While many leases transition to month-to-month agreements after one year, you may wish to send a Lease Renewal Agreement to your tenants to formally extend the rental duration for a longer period. Let your tenants know how much it would cost to renew the lease and any additional terms. Depending on your state, you may need to send notices within a certain number of days before the lease expires, so be sure to talk to a lawyer to determine what the guidelines are where you operate.

Lease Amendment

If your tenant’s life changes, you also may need to update their lease. Situations where you may want to use a Lease Amendment include when a roommate moves in or out, when a pet is brought into the home, or when the tenant acquires usage of new amenities like a parking space or storage area. An amendment helps you change the lease in order to add to or update your terms.

Can you sign a lease remotely?

Yes, with Rocket Lawyer, you can make and sign Lease Agreements online. If you’re accustomed to using your own lease template, you may still use Rocket Sign to execute your agreement and store it safely in your account for future reference. If you have questions about your lease, you can ask a lawyer before signing. Start using Rocket Sign, or explore more documents for landlords and property managers today.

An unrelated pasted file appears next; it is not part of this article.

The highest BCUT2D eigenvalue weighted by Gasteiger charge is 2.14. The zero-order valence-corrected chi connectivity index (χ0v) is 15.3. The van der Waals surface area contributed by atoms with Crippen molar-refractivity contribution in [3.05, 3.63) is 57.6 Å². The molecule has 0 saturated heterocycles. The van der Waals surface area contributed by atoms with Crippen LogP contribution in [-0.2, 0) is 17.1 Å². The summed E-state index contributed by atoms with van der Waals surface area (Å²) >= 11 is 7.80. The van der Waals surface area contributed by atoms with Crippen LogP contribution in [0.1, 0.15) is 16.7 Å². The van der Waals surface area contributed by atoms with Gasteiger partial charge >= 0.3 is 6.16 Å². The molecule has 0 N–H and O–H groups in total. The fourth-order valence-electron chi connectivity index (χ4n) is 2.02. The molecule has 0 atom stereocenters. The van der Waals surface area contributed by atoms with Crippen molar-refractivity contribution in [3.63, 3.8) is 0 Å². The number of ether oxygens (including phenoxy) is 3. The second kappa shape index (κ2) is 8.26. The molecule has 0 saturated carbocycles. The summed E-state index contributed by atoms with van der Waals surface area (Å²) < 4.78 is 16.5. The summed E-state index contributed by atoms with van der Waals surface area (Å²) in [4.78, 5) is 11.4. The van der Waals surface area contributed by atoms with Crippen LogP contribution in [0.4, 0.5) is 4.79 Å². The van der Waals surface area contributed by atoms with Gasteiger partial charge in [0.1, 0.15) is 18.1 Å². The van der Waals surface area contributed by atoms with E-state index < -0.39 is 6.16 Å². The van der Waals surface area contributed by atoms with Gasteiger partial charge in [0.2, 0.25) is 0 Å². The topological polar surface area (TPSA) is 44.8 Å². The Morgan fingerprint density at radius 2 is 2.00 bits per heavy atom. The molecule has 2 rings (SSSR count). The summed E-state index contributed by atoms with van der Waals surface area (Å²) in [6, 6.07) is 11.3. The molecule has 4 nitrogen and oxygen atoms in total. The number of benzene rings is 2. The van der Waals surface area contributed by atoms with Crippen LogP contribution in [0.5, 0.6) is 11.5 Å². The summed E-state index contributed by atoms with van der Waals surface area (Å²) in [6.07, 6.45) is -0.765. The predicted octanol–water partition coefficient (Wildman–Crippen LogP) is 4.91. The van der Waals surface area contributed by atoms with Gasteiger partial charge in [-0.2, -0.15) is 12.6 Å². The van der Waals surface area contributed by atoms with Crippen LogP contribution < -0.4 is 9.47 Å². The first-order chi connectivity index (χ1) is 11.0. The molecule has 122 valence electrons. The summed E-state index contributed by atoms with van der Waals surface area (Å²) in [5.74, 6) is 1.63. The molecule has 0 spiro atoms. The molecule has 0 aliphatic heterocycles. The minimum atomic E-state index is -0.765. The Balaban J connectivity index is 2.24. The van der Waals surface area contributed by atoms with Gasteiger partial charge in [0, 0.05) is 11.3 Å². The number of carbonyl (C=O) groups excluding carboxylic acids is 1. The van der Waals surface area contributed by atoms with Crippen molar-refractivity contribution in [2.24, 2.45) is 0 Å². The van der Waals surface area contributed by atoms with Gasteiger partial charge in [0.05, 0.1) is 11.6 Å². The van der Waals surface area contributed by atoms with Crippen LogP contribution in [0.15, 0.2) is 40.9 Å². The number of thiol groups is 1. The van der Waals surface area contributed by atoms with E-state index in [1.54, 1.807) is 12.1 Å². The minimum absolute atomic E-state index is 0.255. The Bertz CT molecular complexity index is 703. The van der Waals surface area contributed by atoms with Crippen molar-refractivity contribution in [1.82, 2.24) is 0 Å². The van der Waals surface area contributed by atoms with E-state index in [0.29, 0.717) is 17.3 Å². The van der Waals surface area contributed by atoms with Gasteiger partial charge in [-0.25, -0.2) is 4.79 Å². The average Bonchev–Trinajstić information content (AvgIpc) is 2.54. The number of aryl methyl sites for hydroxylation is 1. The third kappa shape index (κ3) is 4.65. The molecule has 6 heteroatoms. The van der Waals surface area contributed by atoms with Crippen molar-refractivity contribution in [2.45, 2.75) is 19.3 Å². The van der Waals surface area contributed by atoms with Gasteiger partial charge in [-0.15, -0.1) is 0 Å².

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Rocket Sign™: Fast Digital Signatures & More https://www.rocketlawyer.com/blog/rocket-sign-927232 https://www.rocketlawyer.com/blog/rocket-sign-927232#respond Tue, 30 Jun 2020 13:00:00 +0000 https://www.rocketlawyer.com/blog/?p=27232 Since our founding in 2008, Rocket Lawyer has been committed to providing affordable and simple legal services for all. Early on, we realized that developing and delivering a fast and […]

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Since our founding in 2008, Rocket Lawyer has been committed to providing affordable and simple legal services for all. Early on, we realized that developing and delivering a fast and easy way to e-sign Rocket Lawyer documents would be essential to our mission—so we’re proud that digital signatures have been part of the Rocket Lawyer experience for many years already.

Over time, we’ve learned that our customers need more. In addition to being able to sign the documents they’ve made through our patented online interview process, customers must be able to sign any document with the peace of mind that comes alongside the tools of justice available to them in a Rocket Lawyer membership. Our members rely on tools like attorney advice, collaboration, document sharing, and secure online storage to navigate their legal matters with confidence and ease.